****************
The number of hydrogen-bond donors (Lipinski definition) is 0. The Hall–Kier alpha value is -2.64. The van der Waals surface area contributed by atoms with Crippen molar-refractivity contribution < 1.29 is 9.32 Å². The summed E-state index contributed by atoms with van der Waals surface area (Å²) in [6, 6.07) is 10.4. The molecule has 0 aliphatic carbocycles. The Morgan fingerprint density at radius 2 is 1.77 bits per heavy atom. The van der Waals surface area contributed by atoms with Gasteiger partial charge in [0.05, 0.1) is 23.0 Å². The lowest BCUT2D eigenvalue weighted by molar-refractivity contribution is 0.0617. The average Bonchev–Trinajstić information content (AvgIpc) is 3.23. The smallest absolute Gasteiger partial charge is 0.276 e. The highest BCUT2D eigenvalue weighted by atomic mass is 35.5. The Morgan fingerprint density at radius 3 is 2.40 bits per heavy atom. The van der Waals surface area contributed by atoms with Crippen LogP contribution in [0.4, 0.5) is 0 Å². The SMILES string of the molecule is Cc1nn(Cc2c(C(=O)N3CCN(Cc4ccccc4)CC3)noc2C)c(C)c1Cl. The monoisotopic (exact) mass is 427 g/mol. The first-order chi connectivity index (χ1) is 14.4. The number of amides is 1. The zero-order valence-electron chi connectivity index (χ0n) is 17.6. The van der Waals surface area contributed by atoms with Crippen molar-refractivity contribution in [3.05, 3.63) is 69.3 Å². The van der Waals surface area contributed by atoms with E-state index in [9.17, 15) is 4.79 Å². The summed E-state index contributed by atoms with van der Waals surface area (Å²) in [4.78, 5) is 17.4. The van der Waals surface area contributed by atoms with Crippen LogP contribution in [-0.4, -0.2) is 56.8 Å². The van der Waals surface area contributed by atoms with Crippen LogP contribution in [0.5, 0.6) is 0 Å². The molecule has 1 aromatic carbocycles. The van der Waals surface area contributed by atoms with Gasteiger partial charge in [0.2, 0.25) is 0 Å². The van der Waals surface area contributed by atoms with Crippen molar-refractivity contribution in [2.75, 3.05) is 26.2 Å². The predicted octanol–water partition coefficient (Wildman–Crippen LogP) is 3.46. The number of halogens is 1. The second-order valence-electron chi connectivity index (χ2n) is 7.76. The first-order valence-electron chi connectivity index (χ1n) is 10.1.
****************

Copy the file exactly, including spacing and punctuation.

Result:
The number of hydrogen-bond donors (Lipinski definition) is 0. The Hall–Kier alpha value is -2.64. The van der Waals surface area contributed by atoms with Crippen molar-refractivity contribution < 1.29 is 9.32 Å². The summed E-state index contributed by atoms with van der Waals surface area (Å²) in [6, 6.07) is 10.4. The molecule has 0 aliphatic carbocycles. The Morgan fingerprint density at radius 2 is 1.77 bits per heavy atom. The van der Waals surface area contributed by atoms with Gasteiger partial charge in [0.05, 0.1) is 23.0 Å². The lowest BCUT2D eigenvalue weighted by molar-refractivity contribution is 0.0617. The average Bonchev–Trinajstić information content (AvgIpc) is 3.23. The smallest absolute Gasteiger partial charge is 0.276 e. The highest BCUT2D eigenvalue weighted by atomic mass is 35.5. The Morgan fingerprint density at radius 3 is 2.40 bits per heavy atom. The van der Waals surface area contributed by atoms with Crippen LogP contribution in [0.4, 0.5) is 0 Å². The SMILES string of the molecule is Cc1nn(Cc2c(C(=O)N3CCN(Cc4ccccc4)CC3)noc2C)c(C)c1Cl. The monoisotopic (exact) mass is 427 g/mol. The first-order chi connectivity index (χ1) is 14.4. The number of amides is 1. The zero-order valence-electron chi connectivity index (χ0n) is 17.6. The van der Waals surface area contributed by atoms with Crippen molar-refractivity contribution in [3.05, 3.63) is 69.3 Å². The van der Waals surface area contributed by atoms with E-state index in [9.17, 15) is 4.79 Å². The summed E-state index contributed by atoms with van der Waals surface area (Å²) in [4.78, 5) is 17.4. The van der Waals surface area contributed by atoms with Crippen LogP contribution in [-0.4, -0.2) is 56.8 Å². The van der Waals surface area contributed by atoms with Crippen LogP contribution in [0.5, 0.6) is 0 Å². The molecule has 1 aromatic carbocycles. The van der Waals surface area contributed by atoms with Gasteiger partial charge in [0.2, 0.25) is 0 Å². The van der Waals surface area contributed by atoms with Crippen molar-refractivity contribution in [2.75, 3.05) is 26.2 Å². The predicted octanol–water partition coefficient (Wildman–Crippen LogP) is 3.46. The number of halogens is 1. The second-order valence-electron chi connectivity index (χ2n) is 7.76. The first-order valence-electron chi connectivity index (χ1n) is 10.1.